team, no one could have predicted the impact a healthy Svatos would have
The Colorado Avalanche needed to get under the salary cap
before the start of the 2005-06 season, which meant saying goodbye to top
players Peter Forsberg and Adam Foote.
The loss of such players created some openings in the line-up for a few
rookies to step up and injuries throughout the season gave some other players a
chance to showcase their talents at the NHL level. The team played just four
rookies this season, among the fewest in the league.
Svatos, RW, Age: 23
It was unexpected that Svatos would play so well after being
plagued with shoulder injuries for the last few years, but the talented
Slovakian really benefited from the NHL’s new rules which favor smaller,
faster, more skilled players. In 61 games, the forward scored 32 goals and 50
points. Not only did Svatos score
goals, but he displayed a knack for scoring when the Avs needed it most
notching a league-high nine game-winning goals before his season-ending injury
in early March. Svatos also tied an NHL
rookie record for game-winning goals and his knack for the clutch goal elicited
praise from the Great One himself who said Svatos “is going to be a tremendous
player in this league.”
The Avs definitely benefited from Svatos while he was
healthy and went 17-7-1 when he scored a goal.
Like most great players, Svatos also made the players around
him better. Both of his linemates,
Steve Konowalchuk and Pierre Turgeon, were on pace for their best seasons out
of the past few years while playing with Svatos. When Svatos was injured and missed the final 20 games of the
regular season, Turgeon was less effective and was limited to the stands during
the playoffs. (Konowalchuk suffered a
season ending injury in November.)
Despite the injury, Svatos managed to set club records for
rookies in goals scored, power-play goals and matched the club’s rookie record
for points. Svatos is expected to make
a full recovery from his latest shoulder injury and thankfully for the Avs,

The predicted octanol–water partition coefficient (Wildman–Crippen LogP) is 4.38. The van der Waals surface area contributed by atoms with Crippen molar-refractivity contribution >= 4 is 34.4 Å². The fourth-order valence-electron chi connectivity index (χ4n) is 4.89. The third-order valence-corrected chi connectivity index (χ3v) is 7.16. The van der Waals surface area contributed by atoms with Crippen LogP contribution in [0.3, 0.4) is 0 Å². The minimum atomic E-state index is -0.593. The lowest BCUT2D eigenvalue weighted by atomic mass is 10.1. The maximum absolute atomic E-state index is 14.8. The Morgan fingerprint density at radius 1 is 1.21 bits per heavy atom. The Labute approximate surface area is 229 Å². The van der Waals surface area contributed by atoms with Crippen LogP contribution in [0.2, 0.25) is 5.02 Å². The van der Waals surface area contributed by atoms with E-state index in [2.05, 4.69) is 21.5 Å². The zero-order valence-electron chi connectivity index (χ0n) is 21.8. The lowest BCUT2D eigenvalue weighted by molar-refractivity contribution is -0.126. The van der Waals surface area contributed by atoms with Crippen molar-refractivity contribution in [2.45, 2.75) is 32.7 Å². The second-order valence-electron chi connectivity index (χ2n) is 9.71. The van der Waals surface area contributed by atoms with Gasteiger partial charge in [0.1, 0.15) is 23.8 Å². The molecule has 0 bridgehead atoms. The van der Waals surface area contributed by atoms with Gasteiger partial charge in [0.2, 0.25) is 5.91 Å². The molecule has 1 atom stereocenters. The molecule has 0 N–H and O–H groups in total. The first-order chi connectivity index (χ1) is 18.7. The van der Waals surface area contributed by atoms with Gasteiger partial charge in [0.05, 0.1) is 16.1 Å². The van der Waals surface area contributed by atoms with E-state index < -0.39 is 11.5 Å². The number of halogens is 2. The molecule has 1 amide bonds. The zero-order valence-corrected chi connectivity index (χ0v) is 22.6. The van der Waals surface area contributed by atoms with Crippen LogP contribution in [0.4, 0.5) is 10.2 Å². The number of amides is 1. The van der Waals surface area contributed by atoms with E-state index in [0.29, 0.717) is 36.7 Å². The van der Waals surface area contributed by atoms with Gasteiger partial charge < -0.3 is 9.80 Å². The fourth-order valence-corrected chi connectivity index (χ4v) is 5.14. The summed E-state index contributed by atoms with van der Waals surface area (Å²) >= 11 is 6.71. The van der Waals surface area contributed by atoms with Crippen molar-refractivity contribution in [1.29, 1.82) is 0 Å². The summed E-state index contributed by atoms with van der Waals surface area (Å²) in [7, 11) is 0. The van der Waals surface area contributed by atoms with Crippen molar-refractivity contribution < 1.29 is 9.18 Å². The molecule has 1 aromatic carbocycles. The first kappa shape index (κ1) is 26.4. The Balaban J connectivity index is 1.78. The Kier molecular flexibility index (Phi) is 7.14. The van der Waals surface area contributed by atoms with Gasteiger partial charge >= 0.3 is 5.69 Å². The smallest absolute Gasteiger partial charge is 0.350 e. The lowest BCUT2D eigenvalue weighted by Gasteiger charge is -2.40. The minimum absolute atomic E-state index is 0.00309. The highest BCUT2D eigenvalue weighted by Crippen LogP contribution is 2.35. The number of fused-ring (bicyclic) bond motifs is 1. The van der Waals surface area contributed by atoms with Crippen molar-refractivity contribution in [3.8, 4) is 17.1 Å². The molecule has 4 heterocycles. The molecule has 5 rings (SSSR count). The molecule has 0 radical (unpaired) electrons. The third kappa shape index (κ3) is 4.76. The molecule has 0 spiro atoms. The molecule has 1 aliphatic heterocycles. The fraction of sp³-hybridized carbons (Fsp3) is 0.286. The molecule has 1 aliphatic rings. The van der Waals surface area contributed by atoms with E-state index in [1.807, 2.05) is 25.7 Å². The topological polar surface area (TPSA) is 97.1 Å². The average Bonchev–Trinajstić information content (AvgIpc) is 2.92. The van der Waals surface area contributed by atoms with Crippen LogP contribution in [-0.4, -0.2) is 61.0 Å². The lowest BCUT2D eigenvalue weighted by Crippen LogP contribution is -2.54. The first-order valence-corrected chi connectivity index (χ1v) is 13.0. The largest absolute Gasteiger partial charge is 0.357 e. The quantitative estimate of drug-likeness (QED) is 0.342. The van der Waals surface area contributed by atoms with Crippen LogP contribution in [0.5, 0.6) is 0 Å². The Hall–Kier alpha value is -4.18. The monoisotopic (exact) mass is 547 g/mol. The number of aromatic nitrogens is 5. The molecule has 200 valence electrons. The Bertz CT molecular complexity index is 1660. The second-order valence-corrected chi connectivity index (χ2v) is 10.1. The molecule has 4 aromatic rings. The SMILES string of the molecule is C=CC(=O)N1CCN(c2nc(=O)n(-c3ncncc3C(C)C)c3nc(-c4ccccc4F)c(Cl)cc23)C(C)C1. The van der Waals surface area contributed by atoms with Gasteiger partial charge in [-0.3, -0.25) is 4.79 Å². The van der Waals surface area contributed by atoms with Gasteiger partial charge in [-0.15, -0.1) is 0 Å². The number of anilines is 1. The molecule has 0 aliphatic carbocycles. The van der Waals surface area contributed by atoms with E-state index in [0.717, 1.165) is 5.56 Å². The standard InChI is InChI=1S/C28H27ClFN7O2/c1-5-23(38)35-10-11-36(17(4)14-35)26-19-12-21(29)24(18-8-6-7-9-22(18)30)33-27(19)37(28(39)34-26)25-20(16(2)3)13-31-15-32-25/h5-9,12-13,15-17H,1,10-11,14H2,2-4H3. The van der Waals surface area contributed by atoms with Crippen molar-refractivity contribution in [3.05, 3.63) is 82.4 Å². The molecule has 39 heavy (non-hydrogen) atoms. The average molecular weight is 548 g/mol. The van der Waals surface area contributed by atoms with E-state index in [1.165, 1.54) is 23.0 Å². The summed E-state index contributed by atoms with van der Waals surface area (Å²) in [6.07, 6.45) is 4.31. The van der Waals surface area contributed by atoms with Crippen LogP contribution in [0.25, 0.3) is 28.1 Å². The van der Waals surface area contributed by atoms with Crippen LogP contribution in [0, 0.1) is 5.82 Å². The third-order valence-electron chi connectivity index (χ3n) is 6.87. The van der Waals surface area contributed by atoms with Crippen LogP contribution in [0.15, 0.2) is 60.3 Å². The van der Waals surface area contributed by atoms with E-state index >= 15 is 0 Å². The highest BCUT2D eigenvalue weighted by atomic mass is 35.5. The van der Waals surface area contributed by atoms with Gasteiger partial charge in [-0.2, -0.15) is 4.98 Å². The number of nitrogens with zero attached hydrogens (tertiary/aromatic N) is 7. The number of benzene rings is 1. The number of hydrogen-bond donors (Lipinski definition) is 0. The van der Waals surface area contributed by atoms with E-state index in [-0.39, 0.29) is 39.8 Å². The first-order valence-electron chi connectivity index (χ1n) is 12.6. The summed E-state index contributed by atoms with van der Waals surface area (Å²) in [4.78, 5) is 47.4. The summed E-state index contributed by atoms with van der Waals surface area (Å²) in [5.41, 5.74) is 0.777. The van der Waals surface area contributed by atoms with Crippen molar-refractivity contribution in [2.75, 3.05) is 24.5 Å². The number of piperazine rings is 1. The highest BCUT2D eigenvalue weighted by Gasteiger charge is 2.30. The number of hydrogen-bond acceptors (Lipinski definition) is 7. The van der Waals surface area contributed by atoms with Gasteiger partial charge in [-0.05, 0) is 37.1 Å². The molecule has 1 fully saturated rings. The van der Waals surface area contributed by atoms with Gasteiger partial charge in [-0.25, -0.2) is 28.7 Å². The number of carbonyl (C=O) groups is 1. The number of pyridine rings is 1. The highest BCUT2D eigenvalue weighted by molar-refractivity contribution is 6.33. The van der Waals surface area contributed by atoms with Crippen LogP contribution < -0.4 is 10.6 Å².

this injury is on the right shoulder and not the left shoulder, which has been
plagued with injuries in the past.
Svatos is a restricted free agent at the end of the season and will
undoubtedly be one of many priorities for the Avs incoming GM.
Richardson, C, Age: 20
Due to a few season-ending injuries in the Avalanche
line-up, Richardson got extended time with the NHL team. While he did not have
a season like Svatos, the center did act an as important role player for the
injury-plagued Avs. Richardson made the
most out of his call-up appearing in 41 games in his first professional season
including appearances in 37 of the final 39 regular season games. While there is no doubt that the 2003 fifth
round draft pick is still adjusting to the NHL level of play, it’s apparent
that he has gotten more comfortable as he scored his first NHL goal and all 13
points during his second call-up. The
Avs, who were in need of some added speed to their line-up, have been pleased
with Richardson’s work ethic and speed.
Wolski, LW, Age: 20
Wolski began the season with the Avs as the third youngest
player to ever skate with the team. He
showed talent in the nine regular season games he played in, tallying two goals
and six points before being sent back to junior. At the junior level, Wolski dominated. He finished third in the OHL scoring race with 47 goals and 128
points in 56 games while playing for the Brampton Battalion. It was Wolski’s second straight season where
he led the Battalion in scoring. Wolski
was named the OHL Player of the Year and was also honored with the Most
Sportsmanlike Player award. After his
team was knocked out of the playoffs, Wolski rejoined the Avs for their
postseason run. He made an immediate
impact scoring a goal and two assists in his first NHL playoff game.
According to Wolski, ”I think going back [to junior] just
allowed me to play the puck a lot more and just allowed me to have a lot more
ice time and just develop a little bit so I think it definitely helped.”
Budaj, G, Age: 23
While many questioned David Aebischer’s ability as a
starting netminder and his ability to lead the Avs to the promised land, no one
could have predicted that former General Manager Pierre Lacroix would deal him
for injured goaltender Jose Theodore.
The move gave rookie netminder Peter Budaj the chance to earn some extra
starts. After the trade, Budaj started
14 straight games and posted a record of 7-4-2 with two shutouts, a 2.99 GAA
and a .900 save percentage. Budaj ended
the season tied for sixth among all NHL rookies with 14 wins and tied a
franchise rookie record for games played with 34.
Budaj was also the No. 1 goaltender for the Slovakian team,
which surprised many people in the Olympics.
The team eventually lost to the Czech Republic in the quarterfinal round
as Budaj would skate away with a record of 2-1-0. With the deal for Theodore, it looks as though Budaj will be
relegated to backup duty for the time being unless Theodore cannot return to
some semblance of his Hart Trophy form.
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